In 1977, she and Marlene Johnson established the first state chapter of the National Association of Women Business Owners. In 1982, Sands and Johnson helped establish the Minnesota Women's Campaign Fund, now known as womenwinning, a nonpartisan political action committee (PAC) dedicated to supporting prochoice women candidates at all levels of political office.

In addition to Jeremiah Program, Sands has served on several other boards, including the Greater Minneapolis Council of Churches, Western Bank and the F.R. Bigelow Foundation. She is also a member of the Community Advisory Network for the University of Minnesota's Center for Spirituality and Healing. She has a B.A. degree in sociology and social work from the University of Minnesota.


The Civic Caucus invited Susan Sands to discuss Minneapolis-based Jeremiah Program's unique approach to raising low-income mothers of young children from poverty to sustaining-wage employment by working with both generations. The topic is part of an on-going Civic Caucus focus on Minnesota's human capital.


The mission of Minneapolis-based Jeremiah Program is to transform the lives of low-income mothers and their children and move them from poverty to prosperity, two generations at a time. Susan Sands of Jeremiah Program said an understanding has developed at the national level that transforming only one generation at a time is not as effective in the long term. Through safe and affordable housing, quality early childhood education, empowerment and life-skills training, and support for career-track education, Jeremiah Program prepares determined single mothers to succeed in the workforce, readies their children to succeed in school and reduces generational dependence on public assistance.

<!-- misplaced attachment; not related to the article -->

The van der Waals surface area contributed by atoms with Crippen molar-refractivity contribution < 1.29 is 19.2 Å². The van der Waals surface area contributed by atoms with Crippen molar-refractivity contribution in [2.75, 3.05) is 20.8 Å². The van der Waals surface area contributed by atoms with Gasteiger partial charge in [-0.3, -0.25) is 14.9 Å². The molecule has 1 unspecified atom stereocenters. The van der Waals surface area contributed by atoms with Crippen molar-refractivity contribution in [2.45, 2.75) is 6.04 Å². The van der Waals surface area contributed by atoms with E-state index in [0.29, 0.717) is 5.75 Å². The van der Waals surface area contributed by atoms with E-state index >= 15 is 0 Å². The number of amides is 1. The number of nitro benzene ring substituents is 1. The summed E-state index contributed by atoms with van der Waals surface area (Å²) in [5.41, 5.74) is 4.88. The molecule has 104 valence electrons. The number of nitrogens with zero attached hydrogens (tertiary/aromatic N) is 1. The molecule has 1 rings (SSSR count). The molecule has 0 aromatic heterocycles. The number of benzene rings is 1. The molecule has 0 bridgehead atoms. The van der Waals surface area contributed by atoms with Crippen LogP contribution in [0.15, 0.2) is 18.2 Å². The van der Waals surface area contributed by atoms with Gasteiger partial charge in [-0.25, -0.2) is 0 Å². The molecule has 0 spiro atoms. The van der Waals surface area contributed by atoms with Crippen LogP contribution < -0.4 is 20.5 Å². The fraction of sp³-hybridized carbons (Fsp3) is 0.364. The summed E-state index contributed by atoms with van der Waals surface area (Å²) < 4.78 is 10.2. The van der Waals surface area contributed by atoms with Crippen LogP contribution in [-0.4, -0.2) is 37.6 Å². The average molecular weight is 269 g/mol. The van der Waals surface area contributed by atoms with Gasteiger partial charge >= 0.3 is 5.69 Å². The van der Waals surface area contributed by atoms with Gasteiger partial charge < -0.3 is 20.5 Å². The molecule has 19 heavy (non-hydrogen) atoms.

Jeremiah is the only program in the state that works with both generations to allow the mothers to complete their education. "If you're going to affect the children, you must work with the mothers, as well," Sands remarked. She said she doesn't know of any other program in Minnesota that works with both generations and offers housing and child development services.

Jeremiah Program started in Minneapolis in response to civic leaders. In the early 1990s, Minneapolis Mayors Don Fraser and Sharon Sayles Belton put out a call to business and religious leaders, saying the city could not sustain itself, given the growing number of children being born to single mothers in poverty.

According to Sands, Fr. Michael O'Connell at the Basilica and clergy from other downtown churches started a free daycare center in a church near Loring Park for women attending Minneapolis Technical College (now MCTC). The center closed after four months. The women told interviewers that daycare was not their primary need; they needed safe housing.

Fr. O'Connell put together a collaboration of business, philanthropists, education and the churches in the area to see what could be done. "That was the beginning of Jeremiah Program," Sands said. Northern States Power (now Xcel Energy) owned a vacant lot behind MCTC and contributed the site to the program.

After several years of program planning and fundraising, Jeremiah opened 18 housing units on that site in January 1998. In 1999, the Child Development Center (CDC) opened in a temporary on-site space. In 2002, the Minneapolis campus expanded to 39 housing units and space for 66 children in the full-service CDC.